Scientists find clue to 'maternal instinct'
Oxytocin is widely referred to as the love hormone and plays an important role in the regulation of social and maternal behavior. In recent years, the oxytocin system in the brain has received tremendous attention as key to new treatments for many mental health disorders, such as anxiety, autism spectrum disorders and postpartum depression. New research led by a biologist and his students at LSU have discovered a group of cells that are activated by oxytocin in one area of female mouse brains that are not present in the same area in male mouse brains.
"Many researchers have attempted to investigate the difference between the oxytocin system in females versus males, but no one has successfully found conclusive evidence until now. Our discovery was a big surprise," said Ryoichi Teruyama, LSU Department of Biological Sciences associate professor, who led this study published in PLOS ONE.
The oxytocin receptor cells are present in the brain area thought to be involved in the regulation of maternal behavior. Moreover, the expression of oxytocin receptors in these cells are only present when estrogen is also present. These imply that these cells are involved in inducing maternal behavior. In addition, it confirms what many recent human studies have shown: there is a connection between an altered expression of oxytocin receptors and postpartum depression.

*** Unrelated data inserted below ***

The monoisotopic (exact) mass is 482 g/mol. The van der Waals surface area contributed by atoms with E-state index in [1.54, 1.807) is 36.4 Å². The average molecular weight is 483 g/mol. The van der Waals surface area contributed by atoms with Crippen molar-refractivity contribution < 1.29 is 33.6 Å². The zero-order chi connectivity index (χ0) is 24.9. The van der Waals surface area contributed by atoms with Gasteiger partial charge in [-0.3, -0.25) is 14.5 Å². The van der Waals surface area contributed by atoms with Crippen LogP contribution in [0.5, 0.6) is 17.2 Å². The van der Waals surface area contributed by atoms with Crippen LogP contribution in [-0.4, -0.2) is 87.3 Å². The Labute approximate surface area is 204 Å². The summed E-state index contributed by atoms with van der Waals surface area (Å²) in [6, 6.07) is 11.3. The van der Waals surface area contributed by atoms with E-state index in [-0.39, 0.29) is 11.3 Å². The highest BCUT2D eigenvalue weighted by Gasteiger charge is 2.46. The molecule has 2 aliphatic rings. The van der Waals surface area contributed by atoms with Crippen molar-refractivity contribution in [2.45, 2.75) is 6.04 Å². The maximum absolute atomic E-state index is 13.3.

Postpartum depression contributes to poor maternal health and has negative effects on a child's development. A number of studies have found that children of depressed mothers are at risk for a wide range of cognitive, emotional, behavioral and medical problems. Therefore, postpartum depression is a major public health concern that has significant adverse effects on both mother and child. About 10 to 20 percent of women experience postpartum depression after childbirth.
"I think our discovery could be universal to all mammals that exhibit maternal behavior, including humans," Teruyama said.
Study co-author Ryan LeBlanc from Denham Springs was an undergraduate student researcher at LSU whose work was instrumental to this discovery. However, he had little previous research experience before joining Teruyama's lab.
Teruyama recalled that when LeBlanc first approached him to be his mentor, he asked him about his hobbies. LeBlanc said he liked to build plastic models of battleships.
"I certainly don't know much about battleship plastic models, but anyone who can assemble 500 to 2,000 plastic parts into models must be persistent, focused and exceedingly careful. I accepted him gladly thinking he is going to find something extraordinary, and I was right," Teruyama said.
LeBlanc took on the tedious task of finding and marking the exact location of thousands of oxytocin receptor cells with a red pen. He spent more than a month identifying the cells, which was instrumental to this discovery.